Building a company is hard; you need confidence, optimism, and talent to become an entrepreneur. You need to put the hard work to make a company which stands the test of time.
Nobody says that it’s easy – you will run into challenges and bumps no matter how hard you work. But what if it’s the type of founder that you are that is causing problems to occur?
Every founder is entirely different, and everybody runs their team completely different. There’s really no right way to do this, it’s a bit like parenting…but instead of a child it’s a business.
So, below we’ve put together a little fun guide of what type of founder you are, the challenges it may cause you and your time. Don’t take it too seriously, though.
- The operator
This type of founder sits behind everything, they will know the ins and outs of every single little bit – even getting involved in some things.
They’ll be in and out of various different departments and teams, making sure that they understand everything about it.
The good thing about an operator is that they are in touch with their team. When you take the time out of your day to learn about different roles, you’ll also understand the challenges your organization faces. No doubt, your team look up to you and feel that they can come to you with any problems.
The downside to being an operator is that you might micromanage. This is basically where you step in too much, and it may start to infuriate your team. What you should take away from this is that you don’t have to overlook and manage everything – your team is more capable than you might think.
These are a little bit different to operators, in the sense that they sit at the front and don’t tend to look back – unless it’s an emergency.
Drivers can be spotted from their, well, drive. They push everything to go one step further, and the company is continuously moving in a forward direction. Drivers are great at making their business successful, and always break down barriers.
The only issue that might arise is that you might forget to check up on all your passengers. How are your team doing? Even the ones right at the back? Make sure you’re aware of any problems or struggles in your group?
3. The visionary
Ah, the visionary – so many of the best founders are defined as visionaries. They create an entirely new product and always plan forward. Think, Steve Jobs.
You really are geniuses – you have this knack of knowing exactly what product will become successful, way before their time. You know the market before that market exists.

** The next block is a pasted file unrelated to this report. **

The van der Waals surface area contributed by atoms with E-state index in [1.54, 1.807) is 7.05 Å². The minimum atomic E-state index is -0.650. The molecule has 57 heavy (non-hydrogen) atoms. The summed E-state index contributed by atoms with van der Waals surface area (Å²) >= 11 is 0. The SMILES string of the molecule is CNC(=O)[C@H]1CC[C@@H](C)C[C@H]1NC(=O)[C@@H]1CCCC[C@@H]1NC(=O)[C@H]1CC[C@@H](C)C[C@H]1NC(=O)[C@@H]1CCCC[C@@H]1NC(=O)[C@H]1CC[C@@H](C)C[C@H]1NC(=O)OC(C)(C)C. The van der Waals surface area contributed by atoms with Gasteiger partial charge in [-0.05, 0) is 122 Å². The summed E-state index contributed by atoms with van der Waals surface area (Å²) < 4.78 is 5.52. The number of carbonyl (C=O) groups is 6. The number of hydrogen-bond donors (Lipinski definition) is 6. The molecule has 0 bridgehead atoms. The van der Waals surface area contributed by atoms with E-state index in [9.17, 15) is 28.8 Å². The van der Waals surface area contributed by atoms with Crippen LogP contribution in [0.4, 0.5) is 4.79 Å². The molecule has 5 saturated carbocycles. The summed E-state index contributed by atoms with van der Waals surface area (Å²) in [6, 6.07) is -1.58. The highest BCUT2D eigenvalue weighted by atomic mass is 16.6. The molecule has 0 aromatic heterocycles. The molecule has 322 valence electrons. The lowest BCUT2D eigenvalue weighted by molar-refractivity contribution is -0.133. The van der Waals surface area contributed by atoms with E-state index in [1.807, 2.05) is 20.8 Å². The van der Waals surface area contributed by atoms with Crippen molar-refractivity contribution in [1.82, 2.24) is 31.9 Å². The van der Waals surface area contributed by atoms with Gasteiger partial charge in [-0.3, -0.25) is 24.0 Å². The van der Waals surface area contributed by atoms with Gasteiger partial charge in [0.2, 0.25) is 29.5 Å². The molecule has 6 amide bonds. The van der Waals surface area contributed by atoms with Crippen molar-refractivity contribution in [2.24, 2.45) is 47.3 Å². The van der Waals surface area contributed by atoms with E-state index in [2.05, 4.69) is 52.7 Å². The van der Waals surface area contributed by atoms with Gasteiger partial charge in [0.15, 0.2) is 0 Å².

Visionaries always run into problems – mainly people just not understanding. Our tip to you is to put effort, thought and time into explaining your idea to everyone else – not everyone has your brain.
4. The Crusader
Crusader often has quite violent/demanding connotations attached to it. However, as a founder being a crusader isn’t precisely the same as a medieval fighter.
You will campaign vigorously and valiantly for your company and idea. You’re extraordinarily protective and passionate, and this shows with your work and in your team. Often people respect you albeit being a little bit scared of you.
Crusaders often struggle with any accepting any type of change to their idea or team – this is something you need to let your pride down about.
5. The connector
Connectors are like the social animals of the founder world. They look networking and seem to have a phone number for every type of person that you need. This is undeniably a great way to be as a founder.
Connectors have the charisma and connections to attract people to their company and grow. Everybody wants to either know a connector or be one. It’s just a fact.
That being said, connectors can lose sight of the bigger picture – they’re so busy thinking about being liked and accepted by everybody that they fail to criticise or say no to anybody. They tend to be people pleasers. Founders have to be able to say ‘no.’
6. The chill one
You probably think that we’re going to utterly scrutinize chill founders. That just isn’t the case, though. Founders that are a little more reserved can run teams that are creative, innovative and have a lot of fun. This reduces the chance of your team quitting and allows everybody to excel and prosper.
Obviously, as a founder, you will need to start being more involved and a little harsher. This will allow your company to grow.
7. The Explorer
Explorers just love puzzle solving and experiencing new things. They actively seek out new tools, new ways to manage and try to understand every new complex system.
They’ll also explore into traditional ways of managing – everything new is exciting to them. This creates one of the most surprising teams and encourages your company to be ahead of the crowd at all times.
However, explorers run the risk of introducing just too many new ideas and concepts into a team. Sometimes, what your company really wants is stability. Sure change is good, but adding too many new tools and concepts too often will just confuse your team.
You might be more than one of these founders, and that’s completely fine. Like we said, there’s no right or wrong way to run your company, and as time goes on, you’ll discover the best ways to run it.
If you’re running into challenges, it might be because of the type of founder that you are.
Do you have any other ideas about the different types of founders there are? Let us know via the comments below :).